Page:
UN chief urges African leaders to tackle uneven progress on eradicating poverty, exclusion

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United Nations Secretary-General Antonio Guterres has warned that progress remains slow and uneven in Africa’s efforts to eradicate poverty and end exclusion.

Guterres called for the scaling-up of efforts to eradicate poverty while addressing the 33rd Ordinary Session of the Assembly of the African Union (AU) Summit at the Ethiopian capital, Addis Ababa, on Sunday. “This remained an essential social and moral obligation for humankind.”

The UN chief commended the 55-member pan-African bloc for completing the first report on the country-level implementation of the ten-year implementation plan of Agenda 2063, hailing it as “a key milestone on the path to realizing the Africa we want.”

Guterres said the AU’s 50-year continental development Agenda 2063 and the global 2030 Agenda for Sustainable Development had “galvanized Africa’s governments and their development partners on poverty.”

“We can point to significant improvements in living standards, including access to quality education, health care, food security, basic social services and infrastructure,” he said.

“But progress remains slow and uneven when it comes to eradicating poverty and ending exclusion.”

One of the key instruments toward poverty eradication in Africa and beyond is the promotion of gender equality and the rights and meaningful engagement of women and girls, Guterres said.

He praised the AU Commission for making “Silencing the Guns” a prominent part of its work for the year 2020.

“I can guarantee the full support of the United Nations for this landmark initiative,” Guterres said. “Ultimately, silencing the guns is not just about peace and security but also inclusive sustainable development and human rights.”

He highlighted three challenges of particular urgency for the continent during the year 2020 and beyond: making further inroads against poverty through a critical decade of action to deliver the sustainable development goals, tackling the climate crisis, and silencing the guns.

The UN chief also hailed the UN strategic partnership with the AU, saying that “since I took office, I have sought to build stronger ties between our two organizations, based on shared values, mutual respect, common interests and, if I may, my own deep personal commitment to Africa’s peace, prosperity and well-being and my conviction that Africa’s challenges can only be solved by African leadership.”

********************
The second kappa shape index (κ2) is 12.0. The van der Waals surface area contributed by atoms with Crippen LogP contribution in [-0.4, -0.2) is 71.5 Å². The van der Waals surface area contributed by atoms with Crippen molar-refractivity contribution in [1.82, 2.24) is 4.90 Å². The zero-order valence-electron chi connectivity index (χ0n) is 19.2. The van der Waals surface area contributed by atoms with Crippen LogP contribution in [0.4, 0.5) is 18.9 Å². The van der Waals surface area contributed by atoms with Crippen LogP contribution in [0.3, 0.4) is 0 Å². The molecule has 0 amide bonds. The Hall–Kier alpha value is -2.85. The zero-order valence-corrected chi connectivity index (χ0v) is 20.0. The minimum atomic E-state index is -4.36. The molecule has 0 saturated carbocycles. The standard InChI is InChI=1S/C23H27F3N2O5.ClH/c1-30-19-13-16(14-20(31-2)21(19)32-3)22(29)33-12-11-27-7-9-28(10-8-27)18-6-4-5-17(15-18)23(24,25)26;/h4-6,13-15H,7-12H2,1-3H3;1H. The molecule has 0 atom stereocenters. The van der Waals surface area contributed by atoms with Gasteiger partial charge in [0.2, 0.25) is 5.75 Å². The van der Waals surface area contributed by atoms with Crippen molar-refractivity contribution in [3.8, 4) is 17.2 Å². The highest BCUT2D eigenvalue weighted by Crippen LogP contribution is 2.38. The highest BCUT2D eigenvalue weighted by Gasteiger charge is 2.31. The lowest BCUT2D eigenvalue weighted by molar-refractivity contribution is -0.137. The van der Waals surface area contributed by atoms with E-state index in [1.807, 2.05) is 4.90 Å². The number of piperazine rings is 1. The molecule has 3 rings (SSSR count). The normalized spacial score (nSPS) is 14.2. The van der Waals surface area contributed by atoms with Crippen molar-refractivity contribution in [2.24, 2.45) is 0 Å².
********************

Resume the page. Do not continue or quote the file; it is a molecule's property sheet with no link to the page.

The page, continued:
On the climate crisis, Guterres said the rise of temperature in Africa has been twice the global average, resulting in devastating destruction by cyclones and related climate-linked crises, including a locust infestation now causing misery across vast swathes of east Africa.

“Major emitting countries and industrial sectors have a particular responsibility. If they don’t deliver, all our efforts will be in vain,” he said. “We need more ambition on mitigation and, especially for Africa’s sake, more ambition on adaptation and financing to build the resilience of African countries and communities and allow for effective recovery and reconstruction.”

Guterres called for international support to end conflicts in Africa, in particular in the Central African Republic.

He said in Burkina Faso, Mali and Niger, the increasing number and complexity of terrorist attacks on both civilian and military targets demonstrated the need for a more robust and integrated response with a focus on cross-border issues.

Guterres called for an end to the Libyan conflict, emphasizing that “only a political solution, nationally-owned and nationally-led, will bring peace in Libya.”

“Foreign intervention in the conflict will only make things worse,” he said. “An immediate cease-fire is absolutely essential.” Enditem

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